Before you start making your arguments on the need for a particular sentence for your client so as to avoid unwarranted sentencing disparity, you should read United States v. Saez, No. 05-2001 (1st Cir. April 6, 2006).
See more on Saez at Appellate Law & Practice here.
I'm back from a hiatus (only to be interrupted again by an upcoming trial). The First Circuit issued the much awaited en banc opinion(s) in US v. Jiménez-Beltre, No. 05-1268 (1st Cir. March 9, 2006) to decide the following issues:
whether there is, post-Booker, appellate jurisdiction to review a within guideline sentence, with the Government arguing that there was no jurisdiction;
whether a within guideline sentence is presumptively reasonable; and
whether the within guideline sentence in the instant case was reasonable.
The en banc Court's opinion is written by Chief Judge Boudin, with a concurrence from Judge Torruella, a concurrence in part and concurrence in the Judgment by Judge Howard, and a very thoughtful dissent by Judge Lipez.
On the claim of lack of appellate jurisdiction to review a within guideline sentence, the Government loses just as it has in every other Circuit to have decided the issue. Judge Howard understands otherwise.
While the en banc opinion states that a within guideline sentence is not presumptively reasonable, thus appearing to side with defendants in general, this is just a mirage. In imposing sentence, the District Court had stated:
I'm certainly treating the Guidelines as advisory, not mandatory, but I feel I need to start someplace, and that's where I'm going to start. I do intend to give them substantial weight, but they don't have controlling weight; and if there are clearly identified and persuasive reasons why I should not impose a Guidelines sentence, I will consider those and impose a sentence accordingly.
On appeal, Chief Judge Boudin writing for the en banc court appears to adopt this same approach as can be seen from the following:
Central to the merits of this appeal is the question of what role the advisory guidelines should play in a post-Booker sentence. To begin with the conclusion, the guidelines continue in our view to be an important consideration in sentencing, both in the district court and on appeal, which should be addressed in the first instance by the sentencing judge. We do not find it helpful to talk about the guidelines as "presumptively" controlling or a guidelines sentence as "per se reasonable," and believe that the district judge's adroit one-paragraph summary (quoted above) is a more useful compass.
Our conclusion is rooted in both parts of the Booker decision. In holding the mandatory regime unconstitutional, the flaw discerned by the five-Justice majority was that mandatory guidelines created mini-crimes requiring jury findings. Booker, 125 S. Ct. at 750-52. Although making the guidelines "presumptive" or "per se reasonable" does not make them mandatory, it tends in that direction; and anyway terms like "presumptive" and "per se" are more ambiguous labels than they at first appear.
At the same time, the guidelines cannot be called just "another factor" in the statutory list, 18 U.S.C. § 3553(a) (2000), because they are the only integration of the multiple factors and, with important exceptions, their calculations were based upon the actual sentences of many judges, Booker, 125 S. Ct. at 766-67; 28 U.S.C. § 994(o). The Sentencing Commission is also an expert agency charged by Congress with the task of promulgating guidelines and keeping them up to date. 28 U.S.C. § 994(c). In its remedial opinion, the Supreme Court has stressed the continuing role of the guidelines in promoting uniformity and fairness. Booker, 125 S. Ct. at 757-64.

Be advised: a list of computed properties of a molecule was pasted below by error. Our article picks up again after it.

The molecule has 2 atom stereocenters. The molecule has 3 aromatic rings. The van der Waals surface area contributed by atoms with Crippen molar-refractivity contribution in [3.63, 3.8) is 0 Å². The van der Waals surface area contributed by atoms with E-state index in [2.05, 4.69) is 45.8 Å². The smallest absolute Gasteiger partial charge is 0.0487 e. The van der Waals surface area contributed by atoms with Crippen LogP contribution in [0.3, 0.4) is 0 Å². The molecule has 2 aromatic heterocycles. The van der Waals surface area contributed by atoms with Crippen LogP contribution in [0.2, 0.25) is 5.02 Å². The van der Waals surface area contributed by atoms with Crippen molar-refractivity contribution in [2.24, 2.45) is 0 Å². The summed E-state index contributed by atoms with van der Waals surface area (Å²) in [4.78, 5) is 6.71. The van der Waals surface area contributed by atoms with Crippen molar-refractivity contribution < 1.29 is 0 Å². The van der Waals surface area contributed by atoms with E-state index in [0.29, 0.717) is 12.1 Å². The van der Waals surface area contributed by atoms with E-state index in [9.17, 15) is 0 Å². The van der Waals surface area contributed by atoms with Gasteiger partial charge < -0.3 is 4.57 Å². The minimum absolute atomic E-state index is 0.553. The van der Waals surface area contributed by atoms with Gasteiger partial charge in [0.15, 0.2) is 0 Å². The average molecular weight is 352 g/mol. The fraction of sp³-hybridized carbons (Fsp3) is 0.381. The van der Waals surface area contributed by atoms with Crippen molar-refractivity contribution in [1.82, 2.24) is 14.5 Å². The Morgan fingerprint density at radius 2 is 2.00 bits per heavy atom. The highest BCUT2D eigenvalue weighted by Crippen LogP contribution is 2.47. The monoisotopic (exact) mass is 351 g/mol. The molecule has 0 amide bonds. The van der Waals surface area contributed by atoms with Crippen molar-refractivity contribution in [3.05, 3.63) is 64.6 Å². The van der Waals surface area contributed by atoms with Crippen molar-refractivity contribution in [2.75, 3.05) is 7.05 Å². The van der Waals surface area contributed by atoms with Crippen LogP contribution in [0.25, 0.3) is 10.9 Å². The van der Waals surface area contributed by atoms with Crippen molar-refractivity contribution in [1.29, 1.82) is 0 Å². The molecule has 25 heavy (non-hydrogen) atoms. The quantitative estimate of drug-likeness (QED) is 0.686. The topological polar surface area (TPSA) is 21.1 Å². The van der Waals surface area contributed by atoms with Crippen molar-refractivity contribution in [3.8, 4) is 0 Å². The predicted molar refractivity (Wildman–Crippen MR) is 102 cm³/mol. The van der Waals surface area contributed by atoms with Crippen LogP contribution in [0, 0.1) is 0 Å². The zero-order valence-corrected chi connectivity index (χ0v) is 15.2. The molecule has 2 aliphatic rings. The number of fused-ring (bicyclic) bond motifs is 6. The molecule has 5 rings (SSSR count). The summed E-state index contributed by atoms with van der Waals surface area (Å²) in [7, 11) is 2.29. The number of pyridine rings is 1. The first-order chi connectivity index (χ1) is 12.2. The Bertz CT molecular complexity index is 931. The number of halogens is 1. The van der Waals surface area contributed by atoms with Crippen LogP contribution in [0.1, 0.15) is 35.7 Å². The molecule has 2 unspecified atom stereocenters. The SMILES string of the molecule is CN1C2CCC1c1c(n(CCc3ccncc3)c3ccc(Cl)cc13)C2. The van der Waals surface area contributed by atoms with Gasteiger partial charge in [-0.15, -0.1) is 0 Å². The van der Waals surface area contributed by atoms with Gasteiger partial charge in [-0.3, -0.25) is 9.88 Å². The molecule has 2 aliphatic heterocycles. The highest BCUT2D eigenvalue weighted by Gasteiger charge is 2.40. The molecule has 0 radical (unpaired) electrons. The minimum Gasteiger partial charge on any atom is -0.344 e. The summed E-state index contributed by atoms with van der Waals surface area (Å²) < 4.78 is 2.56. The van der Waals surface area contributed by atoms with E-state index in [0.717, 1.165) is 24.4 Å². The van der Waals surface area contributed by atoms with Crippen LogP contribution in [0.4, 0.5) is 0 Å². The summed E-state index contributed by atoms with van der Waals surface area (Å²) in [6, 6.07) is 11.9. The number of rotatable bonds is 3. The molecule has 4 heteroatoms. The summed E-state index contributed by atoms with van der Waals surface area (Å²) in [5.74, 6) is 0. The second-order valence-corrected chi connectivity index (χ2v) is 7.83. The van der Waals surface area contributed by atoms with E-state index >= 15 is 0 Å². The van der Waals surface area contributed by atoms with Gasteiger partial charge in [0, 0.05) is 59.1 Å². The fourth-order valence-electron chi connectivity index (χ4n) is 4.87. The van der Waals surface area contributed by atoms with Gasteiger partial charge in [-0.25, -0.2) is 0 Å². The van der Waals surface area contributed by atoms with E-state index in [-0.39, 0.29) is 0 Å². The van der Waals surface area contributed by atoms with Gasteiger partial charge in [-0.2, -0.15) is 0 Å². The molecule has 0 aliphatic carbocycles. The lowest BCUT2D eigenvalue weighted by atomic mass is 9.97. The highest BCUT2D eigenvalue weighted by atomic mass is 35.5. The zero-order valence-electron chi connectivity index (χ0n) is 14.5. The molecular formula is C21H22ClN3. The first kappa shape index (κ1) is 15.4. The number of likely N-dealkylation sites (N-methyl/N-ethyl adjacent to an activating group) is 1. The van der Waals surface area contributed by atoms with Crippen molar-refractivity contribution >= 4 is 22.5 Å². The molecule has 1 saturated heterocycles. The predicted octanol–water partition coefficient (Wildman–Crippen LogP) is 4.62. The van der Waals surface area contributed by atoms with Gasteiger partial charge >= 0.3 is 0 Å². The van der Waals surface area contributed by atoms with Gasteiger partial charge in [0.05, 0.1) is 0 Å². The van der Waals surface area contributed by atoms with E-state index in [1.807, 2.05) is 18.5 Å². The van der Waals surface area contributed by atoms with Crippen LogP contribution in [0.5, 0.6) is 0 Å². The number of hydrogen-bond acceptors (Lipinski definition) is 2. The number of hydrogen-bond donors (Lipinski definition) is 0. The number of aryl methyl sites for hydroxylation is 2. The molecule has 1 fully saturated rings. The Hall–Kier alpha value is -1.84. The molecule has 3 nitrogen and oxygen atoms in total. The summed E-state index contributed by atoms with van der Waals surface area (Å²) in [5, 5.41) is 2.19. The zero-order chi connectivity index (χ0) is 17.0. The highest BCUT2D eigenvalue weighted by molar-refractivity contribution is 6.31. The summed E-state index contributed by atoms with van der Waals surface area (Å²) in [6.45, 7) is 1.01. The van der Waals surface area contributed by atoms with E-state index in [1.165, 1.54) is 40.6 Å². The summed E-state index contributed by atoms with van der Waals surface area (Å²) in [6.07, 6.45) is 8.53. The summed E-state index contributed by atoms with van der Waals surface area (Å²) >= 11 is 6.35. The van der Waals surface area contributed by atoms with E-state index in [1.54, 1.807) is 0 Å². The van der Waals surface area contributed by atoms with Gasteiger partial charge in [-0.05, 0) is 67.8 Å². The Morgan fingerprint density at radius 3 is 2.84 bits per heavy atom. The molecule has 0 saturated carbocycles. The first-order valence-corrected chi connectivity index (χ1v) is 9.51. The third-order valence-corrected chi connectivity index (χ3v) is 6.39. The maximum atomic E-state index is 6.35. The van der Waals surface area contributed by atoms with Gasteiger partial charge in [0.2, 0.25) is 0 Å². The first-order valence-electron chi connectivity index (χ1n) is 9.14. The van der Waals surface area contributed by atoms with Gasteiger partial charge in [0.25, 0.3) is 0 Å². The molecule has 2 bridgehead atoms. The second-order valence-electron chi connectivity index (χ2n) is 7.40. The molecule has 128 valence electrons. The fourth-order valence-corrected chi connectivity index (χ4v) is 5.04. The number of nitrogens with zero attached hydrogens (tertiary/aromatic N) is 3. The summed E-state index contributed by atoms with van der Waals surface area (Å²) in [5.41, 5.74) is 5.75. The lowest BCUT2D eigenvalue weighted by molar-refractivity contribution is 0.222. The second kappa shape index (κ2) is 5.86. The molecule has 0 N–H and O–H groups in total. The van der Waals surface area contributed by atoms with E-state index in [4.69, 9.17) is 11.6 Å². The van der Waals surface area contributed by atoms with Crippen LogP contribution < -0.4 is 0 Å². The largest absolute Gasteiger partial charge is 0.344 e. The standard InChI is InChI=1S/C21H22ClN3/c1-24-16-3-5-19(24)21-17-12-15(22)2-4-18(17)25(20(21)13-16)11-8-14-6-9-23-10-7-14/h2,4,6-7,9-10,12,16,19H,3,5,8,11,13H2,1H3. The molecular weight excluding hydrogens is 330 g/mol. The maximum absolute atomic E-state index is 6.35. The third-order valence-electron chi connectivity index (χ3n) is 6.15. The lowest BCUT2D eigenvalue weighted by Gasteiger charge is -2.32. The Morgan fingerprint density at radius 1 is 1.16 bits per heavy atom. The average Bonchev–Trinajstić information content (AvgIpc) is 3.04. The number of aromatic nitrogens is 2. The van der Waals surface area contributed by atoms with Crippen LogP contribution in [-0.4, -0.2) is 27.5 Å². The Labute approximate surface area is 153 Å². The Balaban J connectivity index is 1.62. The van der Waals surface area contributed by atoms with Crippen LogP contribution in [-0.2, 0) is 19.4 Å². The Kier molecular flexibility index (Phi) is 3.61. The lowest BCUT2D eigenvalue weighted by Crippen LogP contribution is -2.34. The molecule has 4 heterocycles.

Yet the guidelines are still generalizations that can point to outcomes that may appear unreasonable to sentencing judges in particular cases. Some of the guidelines in particular cases were not reflections of existing practice but were deliberate deviations or turned tendencies into absolutes. Others have been affected by directions from Congress. See, e.g., Pho, 433 F.3d at 61-63. Booker's remedial solution makes it possible for courts to impose non-guideline sentences that override the guidelines, subject only to the ultimate requirement of reasonableness. Accordingly, at sentencing, the district court must continue to "consider the Guidelines 'sentencing range.'" Booker, 125 S. Ct. at 764 (quoting 18 U.S.C. § 3553(a)(4)). In most cases, this will mean that the district court will have to calculate the applicable guidelines range including the resolution of any factual or legal disputes necessary to that calculation--unless they do not matter--before deciding whether to exercise its new-found discretion to impose a non-guidelines sentence. Robinson, 433 F.3d at 35.
In sum, we agree with the district court's general approach, quoted above, and we find very helpful the district court's sequential determination of the guideline range, including any proposed departures, followed by the further determination whether other factors identified by either side warrant an ultimate sentence above or below the guideline range. To construct a reasonable sentence starting from scratch in every case would defeat any chance at rough equality which remains a congressional objective.
In his concurrence, Judge Torruella writes that
Finally, I think it is of critical importance that the majority opinion be understood to reinforce our commitment to the statutory requirement that, in all cases, district courts must impose sentences that are "sufficient, but not greater than necessary" to effectuate the goals of criminal punishment, as articulated in 18 U.S.C. § 3553(a). In articulating its reasons for imposing any sentence, the district court must make clear reference to this central principle.
But it is Judge Lipez's dissent that hits the nail on the head and shows us exactly why the majority's opinion is a mirage. Judge Lipez states that he
[...] agree[s] with some of the majority's description of the role that the advisory guidelines should play in the determination of post-Booker sentences, and its rejection of the reasoning of Judge Howard's concurring opinion.
The guidelines remain an important consideration in sentencing. The guidelines should not be presumptively controlling, and a guidelines sentence should not be deemed per se reasonable. The guidelines are generalizations that can be unreasonable in particular cases.